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[Footwear] Cutting up shoes to measure their carbon footprint

Each part of a shoe is made of a different material, such as rubber, leather, or plastic. A shoe’s mass is not evenly distributed across its parts. For instance, outsoles are often the heaviest part. They are commonly made of rubber, which usually has the largest environmental impact.

Published on

May 24, 2024

Written by

Max Halford

Category

Knowledge

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Our mission at Carbonfact is to measure the environmental impact of textiles and footwear. This involves a lot of steps. The main one is to determine what materials a product is made of, along with each material’s mass. The weight of a product is probably the most important input when calculating its environmental footprint. It has a direct influence on the amount of material needed, the required packaging, as well as the transportation cost.

Challenges in measuring footwear  footprint

This is straightforward for most clothes like jumpers and pants. These are typically made of a single fabric, such as cotton or polyester. The mass of each material is roughly the same as the product’s mass.

Footwear products are a different beast, mainly because they contain many parts. For instance, the sneakers we measure contain anywhere between 30 and 80 individual parts. Some parts are found in most shoes (e.g. outsoles, vamps, laces), while others are specific to some shoes (e.g. shanks, gussets, mudguards).

Each part of a shoe is made of a different material, such as rubber, leather, or plastic. A shoe’s mass is not evenly distributed across its parts. For instance, outsoles are often the heaviest part. They are commonly made of rubber, which usually has the largest environmental impact.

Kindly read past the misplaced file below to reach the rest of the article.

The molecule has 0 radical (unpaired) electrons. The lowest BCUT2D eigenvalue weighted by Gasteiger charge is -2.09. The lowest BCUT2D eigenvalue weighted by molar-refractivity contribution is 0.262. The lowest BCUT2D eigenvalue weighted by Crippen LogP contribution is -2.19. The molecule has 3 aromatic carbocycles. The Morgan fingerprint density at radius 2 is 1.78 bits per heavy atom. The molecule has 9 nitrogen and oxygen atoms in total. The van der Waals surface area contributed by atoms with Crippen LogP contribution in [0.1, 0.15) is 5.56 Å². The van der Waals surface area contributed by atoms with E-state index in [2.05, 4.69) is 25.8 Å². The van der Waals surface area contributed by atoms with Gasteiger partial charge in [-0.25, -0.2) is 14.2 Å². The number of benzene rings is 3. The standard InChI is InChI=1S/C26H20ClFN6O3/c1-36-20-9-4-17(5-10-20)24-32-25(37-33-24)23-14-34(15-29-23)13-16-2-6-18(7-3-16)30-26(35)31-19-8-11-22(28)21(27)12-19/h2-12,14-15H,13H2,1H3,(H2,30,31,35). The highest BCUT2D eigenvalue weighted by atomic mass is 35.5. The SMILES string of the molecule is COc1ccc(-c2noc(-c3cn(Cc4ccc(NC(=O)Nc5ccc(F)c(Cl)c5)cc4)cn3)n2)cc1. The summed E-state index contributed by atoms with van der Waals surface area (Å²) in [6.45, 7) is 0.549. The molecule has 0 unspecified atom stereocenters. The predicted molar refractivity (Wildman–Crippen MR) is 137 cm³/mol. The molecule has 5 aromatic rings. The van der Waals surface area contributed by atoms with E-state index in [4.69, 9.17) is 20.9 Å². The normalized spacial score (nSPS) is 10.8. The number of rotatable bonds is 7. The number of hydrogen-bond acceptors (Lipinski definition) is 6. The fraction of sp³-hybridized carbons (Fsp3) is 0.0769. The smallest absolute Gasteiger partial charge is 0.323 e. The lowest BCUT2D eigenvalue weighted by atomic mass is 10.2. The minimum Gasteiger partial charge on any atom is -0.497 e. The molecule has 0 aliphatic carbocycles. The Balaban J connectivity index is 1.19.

Source: Hohenstein

Measuring the environmental footprint of a pair of shoes is difficult for a couple of reasons.

First, there is no agreed-upon taxonomy of shoe part names. Each customer we work with uses a different one. And in most cases they’re not even using a taxonomy: it’s just free text fields. Here’s a word cloud that gives an idea of the variety of names we encounter.

Second, footwear companies don’t always know the mass of each part. They might know the mass of the product, because that is required for shipping and inventory management. This is a problem because a shoe can contain several materials, spread across different parts. The mass of each material has a direct impact on the product’s environmental footprint.

This second problem can be alleviated by addressing the first one. We could build a database of shoe parts with their corresponding mass, when the latter is available. In case the mass of a part in a new pair of shoes isn’t available, we could look up the typical mass of the given part in the database. This requires mapping the free text part names to an agreed-upon taxonomy.

Creating a shoe parts taxonomy